Distribution of income places money in the hands of the poor, which  generates demand for mass goods and services, thus setting market conditions for economic growth and development.

It is when mhani Mthavini at Majosi village has income that market sales will be realized.  It is that R350 grant, albeit meagre and a heavy burden on the strained fiscus,  that also facilitate market sales of mealie meal, bread, eggs, chickens and other basic needs of the poor. It is these sales from poor people’s incomes that enable farmers to realize good returns, and hopefully reinvest in the growth of their businesses, and employ more people and pay tax.

Upward income distribution in favor of a few, limits the demand for mass goods and services. Concentration of income increases conspicuous consumption of luxury goods such as Ferraris, Lamborghinis and other expensive tastes in the midst of appalling levels of poverty. These luxuries, produced in very small quantities,  do not significantly contribute towards economy and more jobs.

If we are to avoid more unrests as we have witnessed during the 2021 July events, we have to take seriously economic growth with distribution of income and  productive assets in favor of the poor, in addition to strengthening the security cluster.

Access to productive assets

Access to productive assets such as land and housing enable the poor to engage in productive economic activities.  

Honourable chairperson, title deeds enable the asset owners to secure access to finance for other productive economic activities.

This year the government will be prioritising the issuing of title deeds for subsidised housing as part of the key reforms to realise economic growth with redistribution.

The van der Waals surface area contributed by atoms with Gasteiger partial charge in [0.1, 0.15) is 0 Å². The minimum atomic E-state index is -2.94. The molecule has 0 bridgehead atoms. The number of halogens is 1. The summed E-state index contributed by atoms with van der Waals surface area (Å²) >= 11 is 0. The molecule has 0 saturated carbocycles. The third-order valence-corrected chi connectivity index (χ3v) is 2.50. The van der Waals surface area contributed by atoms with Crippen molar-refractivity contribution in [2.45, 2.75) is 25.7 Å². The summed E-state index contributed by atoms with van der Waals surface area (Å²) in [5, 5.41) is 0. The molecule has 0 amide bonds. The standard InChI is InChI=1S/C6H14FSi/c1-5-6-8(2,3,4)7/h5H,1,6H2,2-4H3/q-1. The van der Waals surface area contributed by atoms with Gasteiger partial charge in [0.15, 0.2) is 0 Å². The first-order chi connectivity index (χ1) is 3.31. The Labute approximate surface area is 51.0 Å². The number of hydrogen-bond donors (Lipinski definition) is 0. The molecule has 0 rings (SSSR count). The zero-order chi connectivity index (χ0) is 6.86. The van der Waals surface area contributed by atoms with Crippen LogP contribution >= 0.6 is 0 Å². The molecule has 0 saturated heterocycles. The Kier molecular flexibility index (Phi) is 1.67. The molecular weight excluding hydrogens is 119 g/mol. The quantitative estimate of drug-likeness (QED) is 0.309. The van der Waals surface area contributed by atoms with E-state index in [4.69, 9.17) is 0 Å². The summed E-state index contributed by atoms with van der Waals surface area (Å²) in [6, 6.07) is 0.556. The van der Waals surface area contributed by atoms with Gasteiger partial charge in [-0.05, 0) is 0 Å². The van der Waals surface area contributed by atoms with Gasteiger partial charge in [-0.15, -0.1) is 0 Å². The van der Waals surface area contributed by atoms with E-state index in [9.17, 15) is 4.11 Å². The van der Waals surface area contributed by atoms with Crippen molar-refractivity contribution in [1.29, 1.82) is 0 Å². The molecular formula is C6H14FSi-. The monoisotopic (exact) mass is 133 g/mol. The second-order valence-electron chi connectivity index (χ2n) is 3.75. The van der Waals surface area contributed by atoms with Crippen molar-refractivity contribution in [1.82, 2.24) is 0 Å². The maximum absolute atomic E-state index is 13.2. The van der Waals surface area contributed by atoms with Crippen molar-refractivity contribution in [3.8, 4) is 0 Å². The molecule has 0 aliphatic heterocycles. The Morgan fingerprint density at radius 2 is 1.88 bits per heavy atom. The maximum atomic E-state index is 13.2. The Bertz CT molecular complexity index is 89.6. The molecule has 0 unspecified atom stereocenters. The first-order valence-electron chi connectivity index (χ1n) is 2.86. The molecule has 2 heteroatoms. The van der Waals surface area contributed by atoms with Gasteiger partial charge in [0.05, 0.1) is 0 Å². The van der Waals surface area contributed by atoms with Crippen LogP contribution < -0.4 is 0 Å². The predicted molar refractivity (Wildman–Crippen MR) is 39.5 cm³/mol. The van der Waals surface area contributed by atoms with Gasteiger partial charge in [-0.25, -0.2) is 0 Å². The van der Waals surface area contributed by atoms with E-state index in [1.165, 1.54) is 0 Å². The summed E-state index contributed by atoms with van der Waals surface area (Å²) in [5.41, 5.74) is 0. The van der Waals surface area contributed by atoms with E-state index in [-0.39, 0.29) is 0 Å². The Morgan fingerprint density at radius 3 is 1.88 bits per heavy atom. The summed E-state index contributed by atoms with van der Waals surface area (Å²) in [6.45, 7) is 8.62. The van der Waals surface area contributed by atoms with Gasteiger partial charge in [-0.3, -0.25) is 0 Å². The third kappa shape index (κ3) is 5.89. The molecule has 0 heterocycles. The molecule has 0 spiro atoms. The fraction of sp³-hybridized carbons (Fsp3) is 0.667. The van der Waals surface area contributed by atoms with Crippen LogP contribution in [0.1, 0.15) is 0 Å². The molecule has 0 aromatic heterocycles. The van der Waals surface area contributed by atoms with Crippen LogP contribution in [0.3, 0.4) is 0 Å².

Government has built almost 4.8 million properties since the beginning of democracy as part of our commitment to provide housing for the poor.

The housing subsidy programme is one of the most direct redistributive government programmes, transferring assets from the state to low-income households. However, the potential of many of these properties is not realised because of a complex and inaccessible system for issuing title deeds.

As part of our structural reform agenda, we have established an inter-departmental task team to expedite the issuing of title deeds for subsidised housing and clear the current backlog.

This intervention will unlock more than R200 billion worth of value in properties built by government since 1994, and place these assets on the balance sheets of low-income households.

Financing infrastructure

We are also implementing several reforms this year that will unlock new investment in infrastructure by the private sector.

The process to amend Regulation 28 of the Pensions Fund Act to enable retirement funds to invest in infrastructure has been completed, and the Minister of Finance will gazette the amended regulations later this month.

These amendments introduce more effective maximum limits for the trustees of retirement funds to invest for the long term, in various forms of infrastructure projects.

Regulatory reforms to enabling private sector participation in infrastructure

The National Treasury has completed a review of the Private Public Partnerships (PPP) regulatory framework to improve the pace at which PPP projects are planned and to address regulatory challenges. This will allow greater private sector participation and crowd in higher levels of investment.

Our reform agenda is at the heart of a new consensus – a consensus that pairs structural reforms with expanded social protection and redistribution to confront the challenges that we face.

Through this new consensus, we will build a dynamic economy and a society in which all can live with dignity.

Thank you, honourable members!